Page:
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Bringing the De Havilland Mosquito Home—a seismic development

2 February 2018



Issued: 01 February 2018


Bringing the De Havilland Mosquito Home

The People’s Mosquito Ltd, a UK-based charity dedicated to restoring a De Havilland DH.98 Mosquito FB.VI to UK skies, is in detailed discussions to bring a significant proportion of the restoration build back to the UK.

The decision follows the culmination of months of effort behind the scenes in reviewing and analysing more than 22,300 De Havilland technical drawings, donated to The People’s Mosquito (TPM) in late 2016 by Airbus UK, and with the full approval of BAE.
Following our decision to digitise the drawings for posterity, Ross Sharp, TPM’s Director of Engineering and Airframe Compliance, has been systemically cataloguing this treasure trove of Mosquito-related data throughout 2017, unearthing the hidden engineering details behind this iconic aircraft’s success.
Up until now, the restoration project would have seen The People’s Mosquito built entirely in New Zealand, under the proven expertise of Mosquito Restorations, Aerowood and Ardmore-based warbird restoration specialists, Avspecs. Following the issue of an Export Certificate of Airworthiness by the Civil Aviation Authority of New Zealand, the complete aircraft would have been exported to the UK. This model was not only considered the quickest and ‘easiest’ route to deliver an airworthy Mosquito, it was the only route. Warbird restorers in New Zealand had built up an extensive, but incomplete library of De Havilland Mosquito drawings, which has enabled the teams to successfully deliver two airworthy Mosquitoes for North American customers. These aircraft operate under a Federal Aviation Authority (FAA) Experimental airworthiness certification, which limits those aircraft to essentially air display only.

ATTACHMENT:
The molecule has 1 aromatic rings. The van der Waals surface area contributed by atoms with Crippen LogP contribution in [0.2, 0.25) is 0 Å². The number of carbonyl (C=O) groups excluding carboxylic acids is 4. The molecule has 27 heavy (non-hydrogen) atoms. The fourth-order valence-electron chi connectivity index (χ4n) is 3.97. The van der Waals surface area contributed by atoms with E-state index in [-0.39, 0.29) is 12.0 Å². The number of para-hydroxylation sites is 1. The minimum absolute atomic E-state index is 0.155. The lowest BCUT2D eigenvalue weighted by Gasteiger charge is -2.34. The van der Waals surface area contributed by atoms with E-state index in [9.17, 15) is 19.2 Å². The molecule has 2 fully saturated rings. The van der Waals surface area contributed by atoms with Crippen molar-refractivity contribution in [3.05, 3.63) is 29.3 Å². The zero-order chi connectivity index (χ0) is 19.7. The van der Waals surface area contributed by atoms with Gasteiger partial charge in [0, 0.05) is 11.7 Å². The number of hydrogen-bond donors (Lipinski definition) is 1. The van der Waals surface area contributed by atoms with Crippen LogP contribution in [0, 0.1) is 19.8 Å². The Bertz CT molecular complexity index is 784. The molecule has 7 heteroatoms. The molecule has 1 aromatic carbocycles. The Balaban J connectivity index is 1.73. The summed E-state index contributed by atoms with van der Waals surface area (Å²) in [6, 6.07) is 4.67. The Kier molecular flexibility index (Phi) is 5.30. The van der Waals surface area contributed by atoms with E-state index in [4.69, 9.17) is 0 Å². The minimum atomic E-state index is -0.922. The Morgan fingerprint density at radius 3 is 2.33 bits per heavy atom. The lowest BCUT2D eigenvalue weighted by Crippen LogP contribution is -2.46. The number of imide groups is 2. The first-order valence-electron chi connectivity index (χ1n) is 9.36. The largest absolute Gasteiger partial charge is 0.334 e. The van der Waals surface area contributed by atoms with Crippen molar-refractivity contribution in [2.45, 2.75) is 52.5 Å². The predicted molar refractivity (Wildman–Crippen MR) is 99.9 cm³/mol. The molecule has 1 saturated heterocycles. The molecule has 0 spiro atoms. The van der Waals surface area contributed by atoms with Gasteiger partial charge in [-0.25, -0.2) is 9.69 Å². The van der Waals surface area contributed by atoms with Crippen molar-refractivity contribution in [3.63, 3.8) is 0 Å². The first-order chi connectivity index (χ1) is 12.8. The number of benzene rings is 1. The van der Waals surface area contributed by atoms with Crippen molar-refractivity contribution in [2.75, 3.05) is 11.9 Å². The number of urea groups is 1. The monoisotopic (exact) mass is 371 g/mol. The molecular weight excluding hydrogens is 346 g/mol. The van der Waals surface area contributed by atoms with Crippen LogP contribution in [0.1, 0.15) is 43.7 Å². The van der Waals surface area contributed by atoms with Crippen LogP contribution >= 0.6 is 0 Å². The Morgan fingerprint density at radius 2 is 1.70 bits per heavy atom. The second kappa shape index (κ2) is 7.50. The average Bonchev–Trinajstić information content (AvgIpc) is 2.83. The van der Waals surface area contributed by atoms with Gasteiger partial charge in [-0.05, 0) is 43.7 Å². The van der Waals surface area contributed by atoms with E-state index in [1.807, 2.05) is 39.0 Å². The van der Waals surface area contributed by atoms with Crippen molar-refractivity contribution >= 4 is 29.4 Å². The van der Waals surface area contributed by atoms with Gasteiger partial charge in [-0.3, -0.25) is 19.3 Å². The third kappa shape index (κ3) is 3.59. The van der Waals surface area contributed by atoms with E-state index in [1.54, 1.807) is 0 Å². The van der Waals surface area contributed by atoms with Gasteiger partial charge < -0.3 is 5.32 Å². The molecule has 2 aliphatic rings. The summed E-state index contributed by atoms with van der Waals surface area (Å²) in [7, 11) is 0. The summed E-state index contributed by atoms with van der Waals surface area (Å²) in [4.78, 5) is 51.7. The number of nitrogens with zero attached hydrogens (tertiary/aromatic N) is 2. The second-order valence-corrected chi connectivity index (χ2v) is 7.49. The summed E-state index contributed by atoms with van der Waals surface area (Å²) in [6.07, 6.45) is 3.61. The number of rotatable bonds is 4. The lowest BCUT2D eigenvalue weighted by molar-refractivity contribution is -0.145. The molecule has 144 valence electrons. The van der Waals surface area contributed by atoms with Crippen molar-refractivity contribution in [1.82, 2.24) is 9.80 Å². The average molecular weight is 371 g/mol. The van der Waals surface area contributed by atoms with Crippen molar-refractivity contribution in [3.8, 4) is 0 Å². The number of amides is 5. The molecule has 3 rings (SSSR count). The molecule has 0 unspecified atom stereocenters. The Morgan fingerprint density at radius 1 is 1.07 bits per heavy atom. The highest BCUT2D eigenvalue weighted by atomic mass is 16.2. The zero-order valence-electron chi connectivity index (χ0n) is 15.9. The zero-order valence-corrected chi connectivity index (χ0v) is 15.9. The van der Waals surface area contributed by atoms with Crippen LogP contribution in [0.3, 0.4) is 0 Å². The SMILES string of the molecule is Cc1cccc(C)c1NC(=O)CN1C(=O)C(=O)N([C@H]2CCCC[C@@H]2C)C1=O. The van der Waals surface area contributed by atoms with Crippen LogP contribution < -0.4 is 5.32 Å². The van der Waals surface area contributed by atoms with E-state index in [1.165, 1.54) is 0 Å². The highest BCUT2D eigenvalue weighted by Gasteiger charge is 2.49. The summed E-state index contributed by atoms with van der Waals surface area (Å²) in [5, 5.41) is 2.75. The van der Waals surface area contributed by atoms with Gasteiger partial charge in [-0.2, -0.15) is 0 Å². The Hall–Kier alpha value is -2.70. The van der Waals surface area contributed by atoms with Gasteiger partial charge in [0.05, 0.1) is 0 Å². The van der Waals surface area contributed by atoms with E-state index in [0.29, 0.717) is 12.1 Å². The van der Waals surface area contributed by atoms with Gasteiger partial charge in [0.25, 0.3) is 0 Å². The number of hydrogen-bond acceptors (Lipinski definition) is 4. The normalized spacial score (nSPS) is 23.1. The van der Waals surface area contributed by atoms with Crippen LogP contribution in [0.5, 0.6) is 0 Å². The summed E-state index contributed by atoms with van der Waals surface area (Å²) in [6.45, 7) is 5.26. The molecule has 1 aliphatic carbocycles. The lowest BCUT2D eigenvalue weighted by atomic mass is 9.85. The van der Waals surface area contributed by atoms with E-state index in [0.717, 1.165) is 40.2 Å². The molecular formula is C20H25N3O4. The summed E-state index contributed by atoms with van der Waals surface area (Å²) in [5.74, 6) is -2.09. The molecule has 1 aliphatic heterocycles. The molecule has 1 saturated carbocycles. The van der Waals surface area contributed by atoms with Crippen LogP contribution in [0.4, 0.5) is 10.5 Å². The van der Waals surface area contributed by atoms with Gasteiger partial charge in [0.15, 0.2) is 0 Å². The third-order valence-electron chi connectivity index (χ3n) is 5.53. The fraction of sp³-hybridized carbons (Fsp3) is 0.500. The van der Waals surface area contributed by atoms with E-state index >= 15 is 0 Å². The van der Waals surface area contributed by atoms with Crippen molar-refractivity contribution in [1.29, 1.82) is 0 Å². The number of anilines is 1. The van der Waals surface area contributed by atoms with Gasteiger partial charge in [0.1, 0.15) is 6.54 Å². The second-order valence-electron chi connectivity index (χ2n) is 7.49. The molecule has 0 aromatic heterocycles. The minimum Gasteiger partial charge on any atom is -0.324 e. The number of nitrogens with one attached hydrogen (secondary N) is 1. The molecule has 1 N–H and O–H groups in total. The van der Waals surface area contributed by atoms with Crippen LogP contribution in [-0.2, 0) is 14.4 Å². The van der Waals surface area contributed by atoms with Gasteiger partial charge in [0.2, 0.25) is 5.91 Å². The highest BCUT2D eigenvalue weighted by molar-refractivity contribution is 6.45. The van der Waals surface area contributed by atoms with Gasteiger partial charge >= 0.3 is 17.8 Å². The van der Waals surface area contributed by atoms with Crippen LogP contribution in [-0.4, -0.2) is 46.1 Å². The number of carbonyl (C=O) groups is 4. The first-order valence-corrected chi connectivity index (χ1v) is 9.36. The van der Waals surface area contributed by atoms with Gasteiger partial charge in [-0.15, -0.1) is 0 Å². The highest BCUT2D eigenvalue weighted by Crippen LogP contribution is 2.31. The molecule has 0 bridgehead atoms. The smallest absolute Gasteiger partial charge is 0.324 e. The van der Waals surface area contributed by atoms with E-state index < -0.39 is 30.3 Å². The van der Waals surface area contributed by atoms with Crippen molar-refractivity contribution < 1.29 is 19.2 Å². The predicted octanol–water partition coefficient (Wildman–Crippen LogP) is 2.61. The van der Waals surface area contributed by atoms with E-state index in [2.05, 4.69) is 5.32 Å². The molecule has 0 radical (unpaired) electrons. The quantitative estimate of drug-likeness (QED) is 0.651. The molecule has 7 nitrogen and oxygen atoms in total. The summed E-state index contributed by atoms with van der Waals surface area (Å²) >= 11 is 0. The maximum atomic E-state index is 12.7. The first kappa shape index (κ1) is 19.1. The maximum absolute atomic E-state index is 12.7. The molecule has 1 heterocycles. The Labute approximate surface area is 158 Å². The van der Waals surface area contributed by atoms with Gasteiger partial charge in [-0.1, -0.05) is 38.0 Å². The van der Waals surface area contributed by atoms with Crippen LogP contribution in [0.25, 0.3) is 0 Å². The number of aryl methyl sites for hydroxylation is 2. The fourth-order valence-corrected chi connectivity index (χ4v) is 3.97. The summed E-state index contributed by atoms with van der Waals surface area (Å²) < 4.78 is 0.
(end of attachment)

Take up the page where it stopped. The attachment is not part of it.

Under the revised plan, The People’s Mosquito will continue to partner with Mosquito Restorations, Aerowood and Avspecs in delivering the wooden structural components, including fuselage and wings. However, all forgings, control surfaces, undercarriage, key aircraft systems, as well as engines will be delivered, installed and tested in the UK.

Technical data paves the way for a UK-built Mosquito

“The wealth of technical data we have unearthed over the past few months, coupled with an extensive network of specialist aerospace companies in the UK, means we now have the technical specifications and capability to complete the assembly of RL249, here in the UK,” explains John Lilley, Managing Director.
The Mosquito was a superb example of British innovation and engineering. In 1940, when aeronautical designers and manufacturers were focused on metal monocoque designs, Sir Geoffrey De Havilland bucked the trend and delivered a composite airframe that was without equal for many years in terms of performance. The ‘Mossie’ as it became affectionately known, ultimately helped to change the way we build aircraft today.
“The Mosquito truly was the People’s aircraft – manufacture was de-centralised across the UK, and eventually Canada and Australia. More than 400 small and medium-sized businesses, including furniture makers up and down the country as well as cottage industries played a central role in supplying the components for assembly. By shifting our project back to the UK, we honour that heritage in the best possible way, while supporting the UK’s own highly skilled and dedicated aerospace and warbird restoration sectors.”
22,300 Technical drawings
Sample drawing

Supporters will benefit from an accessible project 

The decision also reflects many conversations with supporters and members of the public who frequently voiced their ultimate desire to see a Mosquito FB.VI built in the UK. “We were always mindful of that desire to see the aircraft built here, in its spiritual home, but we needed to ensure we had the necessary technical knowledge and OEM specifications to be able to achieve that goal,” adds John. “It’s clear now, we have everything we need. Discussions are underway with UK-based suppliers to make that dream a reality.”